The “20” refers to the incentive allocation, meaning specifically that 20% of all annual gains are retained by the manager, in entity #2, as ‘carried interest.’  Here, the hedge fund manager takes full advantage of the loophole.  If the $500 million fund has a gain on investments of 10% this year, fully 20% of the $50 million gain on investments – that is to say $10 million – gets earned by the hedge fund manager’s entity #2 as the ‘incentive allocation’ or ‘carried interest.’

At this point, that ‘carried interest’ gets treated at the rate of capital gains, a 15% tax rate, rather than the 35% taxable rate of ordinary income.  Often, by design, the hedge fund manager leaves the entire 20% incentive allocation inside the fund for it to grow long term.  The manager only owes $1.5 million in taxes (15% of $10 million, at the capital gains tax rate) instead of $3.5 million (35% of $10 million, at the ordinary income tax rate).  As a result of the special tax treatment for ‘carried interest,’ the small/medium hedge fund manager in our example keeps $2 million more than he otherwise would have been entitled to keepThat’s a good deal, for him.

And that’s just one year.

And that’s just for kind of a small hedge fund.

You can imagine the bigger, scale-able results available for when a John Paulson-type fund manager scores  big by shorting the subprime mortgages market in 2007 (probably saved about $740 million in taxes with the loophole) or buying gold in 2010 (probably saved about $980 million in taxes with the loophole)[9]

You can also see why my attorneys and accountant insisted that I set up a separate entity that could take advantage of the tax loophole for carried interest.  My keep-my-life-simple approach made absolutely no sense in the face of potential millions in tax savings year after year.  And they knew that.

Is carried interest deserving of special treatment?

Is there anything special about ‘carried interest’ that justifies the preferred tax treatment?

Proponents argue that because much of ‘carried interest’ stays invested inside of hedge funds, still at a risk of loss, that additional risk justifies the 15% preferred tax rate.

But typically much of that ‘carried interest’ left in the market could be liquidated and taken out by the hedge fund manager anytime.[10]  (You know what else is risky?  Having a job, with a salary, that you could be fired from next week, but you have to pay a much higher tax rate on that salary.  That’s pretty risky too.)

Other proponents of ‘carried interest’ argue that tax policy should incentivize the accumulation of our economy’s scarce investment capital, basically the Ed Conard argument for lower taxes on wealth and investments.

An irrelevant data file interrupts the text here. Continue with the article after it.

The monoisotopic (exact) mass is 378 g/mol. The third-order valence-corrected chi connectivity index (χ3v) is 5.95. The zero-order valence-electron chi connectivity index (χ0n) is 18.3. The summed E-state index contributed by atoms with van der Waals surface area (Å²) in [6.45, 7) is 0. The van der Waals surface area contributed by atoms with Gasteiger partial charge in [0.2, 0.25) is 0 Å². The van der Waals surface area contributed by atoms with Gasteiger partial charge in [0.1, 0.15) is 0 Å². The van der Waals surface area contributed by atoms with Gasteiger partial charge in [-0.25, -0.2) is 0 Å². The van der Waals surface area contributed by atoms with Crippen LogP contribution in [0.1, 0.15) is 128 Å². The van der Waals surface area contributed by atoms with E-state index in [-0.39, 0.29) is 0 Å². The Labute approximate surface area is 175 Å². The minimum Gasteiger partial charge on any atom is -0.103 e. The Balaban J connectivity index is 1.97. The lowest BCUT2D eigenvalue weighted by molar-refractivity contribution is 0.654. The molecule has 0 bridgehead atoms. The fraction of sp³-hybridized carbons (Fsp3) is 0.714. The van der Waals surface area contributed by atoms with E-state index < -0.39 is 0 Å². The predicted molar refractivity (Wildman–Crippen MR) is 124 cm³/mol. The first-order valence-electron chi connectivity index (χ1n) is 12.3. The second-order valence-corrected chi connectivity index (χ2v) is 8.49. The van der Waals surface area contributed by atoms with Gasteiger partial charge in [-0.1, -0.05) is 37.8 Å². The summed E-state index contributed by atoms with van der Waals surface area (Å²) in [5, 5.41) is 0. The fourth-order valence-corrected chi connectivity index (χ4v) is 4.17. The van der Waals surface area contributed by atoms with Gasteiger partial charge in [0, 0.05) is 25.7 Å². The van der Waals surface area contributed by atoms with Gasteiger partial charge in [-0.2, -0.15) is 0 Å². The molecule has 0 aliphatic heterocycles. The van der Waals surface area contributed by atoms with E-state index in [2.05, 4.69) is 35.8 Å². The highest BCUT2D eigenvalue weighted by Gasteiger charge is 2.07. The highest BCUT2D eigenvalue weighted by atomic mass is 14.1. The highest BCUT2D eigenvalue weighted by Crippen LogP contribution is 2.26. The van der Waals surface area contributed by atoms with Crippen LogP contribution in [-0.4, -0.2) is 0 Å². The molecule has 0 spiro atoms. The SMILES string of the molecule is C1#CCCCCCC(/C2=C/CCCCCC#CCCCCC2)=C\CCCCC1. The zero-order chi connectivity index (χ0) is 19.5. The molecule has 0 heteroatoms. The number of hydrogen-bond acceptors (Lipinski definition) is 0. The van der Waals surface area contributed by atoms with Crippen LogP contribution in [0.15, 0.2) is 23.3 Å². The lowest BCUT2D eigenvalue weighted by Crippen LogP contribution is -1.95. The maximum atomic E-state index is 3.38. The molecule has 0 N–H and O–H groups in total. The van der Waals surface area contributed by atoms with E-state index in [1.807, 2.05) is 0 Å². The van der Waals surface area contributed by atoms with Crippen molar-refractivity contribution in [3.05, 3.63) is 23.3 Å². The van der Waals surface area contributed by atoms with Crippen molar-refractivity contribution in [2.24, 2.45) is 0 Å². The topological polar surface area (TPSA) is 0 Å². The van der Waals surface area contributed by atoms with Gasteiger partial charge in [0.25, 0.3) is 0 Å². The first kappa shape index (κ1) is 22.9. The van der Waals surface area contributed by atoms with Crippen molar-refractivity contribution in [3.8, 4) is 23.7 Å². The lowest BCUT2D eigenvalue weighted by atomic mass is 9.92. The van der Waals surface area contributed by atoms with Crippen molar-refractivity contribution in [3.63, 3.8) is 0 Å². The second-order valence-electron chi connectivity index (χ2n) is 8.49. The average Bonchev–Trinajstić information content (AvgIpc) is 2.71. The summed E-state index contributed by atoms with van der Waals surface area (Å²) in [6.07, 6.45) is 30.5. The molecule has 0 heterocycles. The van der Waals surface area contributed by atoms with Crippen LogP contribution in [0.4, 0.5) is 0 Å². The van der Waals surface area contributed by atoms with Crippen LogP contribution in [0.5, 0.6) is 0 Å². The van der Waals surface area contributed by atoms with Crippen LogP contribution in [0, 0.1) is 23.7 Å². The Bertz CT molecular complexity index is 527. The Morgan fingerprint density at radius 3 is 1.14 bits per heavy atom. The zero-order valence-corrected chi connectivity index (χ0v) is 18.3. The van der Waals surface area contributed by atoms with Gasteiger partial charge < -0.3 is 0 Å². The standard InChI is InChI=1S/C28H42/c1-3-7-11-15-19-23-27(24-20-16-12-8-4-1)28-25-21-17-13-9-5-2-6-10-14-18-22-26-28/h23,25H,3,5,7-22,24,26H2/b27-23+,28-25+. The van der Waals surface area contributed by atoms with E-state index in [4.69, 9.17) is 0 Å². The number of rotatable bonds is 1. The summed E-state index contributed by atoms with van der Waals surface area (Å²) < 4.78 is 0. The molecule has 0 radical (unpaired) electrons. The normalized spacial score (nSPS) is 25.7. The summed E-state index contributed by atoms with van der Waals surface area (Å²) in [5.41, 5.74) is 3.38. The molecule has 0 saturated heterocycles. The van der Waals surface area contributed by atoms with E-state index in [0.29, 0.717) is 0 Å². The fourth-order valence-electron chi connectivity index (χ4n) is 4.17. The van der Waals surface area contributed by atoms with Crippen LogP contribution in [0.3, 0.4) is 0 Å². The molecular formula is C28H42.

In my opinion, that’s bunk.  Capital is not that scarce for any truly innovative segment of the economy.  Most hedge funds and private equity investments offer little value-added as innovative engines of the economy.  I know that’s my hypothesis, not a provable assertion, but I’ve seen enough on the inside to know – these hedge funds are not the engines of innovation you’re looking for.

At the end of the day, the ‘carried interest’ money is treated better than salary money because it’s been earned by a special class of people – hedge fund and private equity fund managers – who are much more influential in the political process than the average worker.  Full stop.

All of this is why I wrote last week that I would appreciate it if both sides of the political aisle would just stop lying to us about fiscal policy and loopholes and treat us like adults.  I’m ready to be pleasantly surprised.  But I’m not going to turn blue holding my breath.

Read more: http://www.bankers-anonymous.com/blog/shhhhhh-please-dont-talk-about-my-tax-loophole/#ixzz2COfsvqid

*****

November 9, 2012

Model Portfolio Value As of 9 November 2012

$ 629,083


Comment on Model Portfolio activity

We repurchased Alcoa, Deutsche Telekom, Ford, JCPenney and Facebook in the Model and added to Walgreen, CSX, DuPont and Abercrombie to bring equity exposure up to 50% in some larger accounts and more in smaller ones.

The election removes uncertainty and while the knee jerk reaction has been a lower market the overall outlook is positive and so we are repurchasing issues sold at lower prices and also adding a few new positions. The Fiscal Cliff is a media creation. We watch Netflix rather than the news and feel much better.
*****

November 2, 2012

Model Portfolio Value As of 2 November 2012

$ 638,954


 

 

 

 

 

 

 

 

 

 

 

 

 

 

 

 

 

 

 

 



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15624 Lemley Drive, Soldiers Grove, Wi 54655 312-925-5248
The factual statements herein have been taken from sources we believe to be reliable but such statements are made without any representation as to accuracy or completeness or otherwise. From time to time the Lemley Letter, or one or more of its officers or employees, may buy and sell as agent the securities referred to herein or options relating thereto, and may have a long or short position in such securities or options. This report should not be construed as a solicitation or offer of the purchase or sale of securities. Prices shown are approximate. Past performance is no indication of future performance.